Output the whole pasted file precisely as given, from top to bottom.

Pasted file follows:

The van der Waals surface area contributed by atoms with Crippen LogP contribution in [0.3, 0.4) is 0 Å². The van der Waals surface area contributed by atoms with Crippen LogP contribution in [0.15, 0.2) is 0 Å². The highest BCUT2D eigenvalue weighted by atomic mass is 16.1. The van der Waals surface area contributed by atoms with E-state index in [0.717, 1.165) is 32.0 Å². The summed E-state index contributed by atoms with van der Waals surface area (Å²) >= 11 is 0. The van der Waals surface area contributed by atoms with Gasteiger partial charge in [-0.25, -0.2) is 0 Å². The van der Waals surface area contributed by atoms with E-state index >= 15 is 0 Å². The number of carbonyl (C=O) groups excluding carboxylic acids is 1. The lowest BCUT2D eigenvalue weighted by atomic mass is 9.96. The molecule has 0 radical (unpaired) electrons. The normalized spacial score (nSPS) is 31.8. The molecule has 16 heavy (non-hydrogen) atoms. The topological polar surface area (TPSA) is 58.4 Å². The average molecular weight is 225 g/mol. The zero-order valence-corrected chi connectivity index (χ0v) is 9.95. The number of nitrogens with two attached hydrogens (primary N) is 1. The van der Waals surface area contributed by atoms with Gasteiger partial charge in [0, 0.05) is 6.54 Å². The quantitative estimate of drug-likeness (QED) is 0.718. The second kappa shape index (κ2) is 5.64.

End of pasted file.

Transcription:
The van der Waals surface area contributed by atoms with Crippen LogP contribution in [0.3, 0.4) is 0 Å². The van der Waals surface area contributed by atoms with Crippen LogP contribution in [0.15, 0.2) is 0 Å². The highest BCUT2D eigenvalue weighted by atomic mass is 16.1. The van der Waals surface area contributed by atoms with E-state index in [0.717, 1.165) is 32.0 Å². The summed E-state index contributed by atoms with van der Waals surface area (Å²) >= 11 is 0. The van der Waals surface area contributed by atoms with Gasteiger partial charge in [-0.25, -0.2) is 0 Å². The van der Waals surface area contributed by atoms with E-state index >= 15 is 0 Å². The number of carbonyl (C=O) groups excluding carboxylic acids is 1. The lowest BCUT2D eigenvalue weighted by atomic mass is 9.96. The molecule has 0 radical (unpaired) electrons. The normalized spacial score (nSPS) is 31.8. The molecule has 16 heavy (non-hydrogen) atoms. The topological polar surface area (TPSA) is 58.4 Å². The average molecular weight is 225 g/mol. The zero-order valence-corrected chi connectivity index (χ0v) is 9.95. The number of nitrogens with two attached hydrogens (primary N) is 1. The van der Waals surface area contributed by atoms with Gasteiger partial charge in [0, 0.05) is 6.54 Å². The quantitative estimate of drug-likeness (QED) is 0.718. The second kappa shape index (κ2) is 5.64.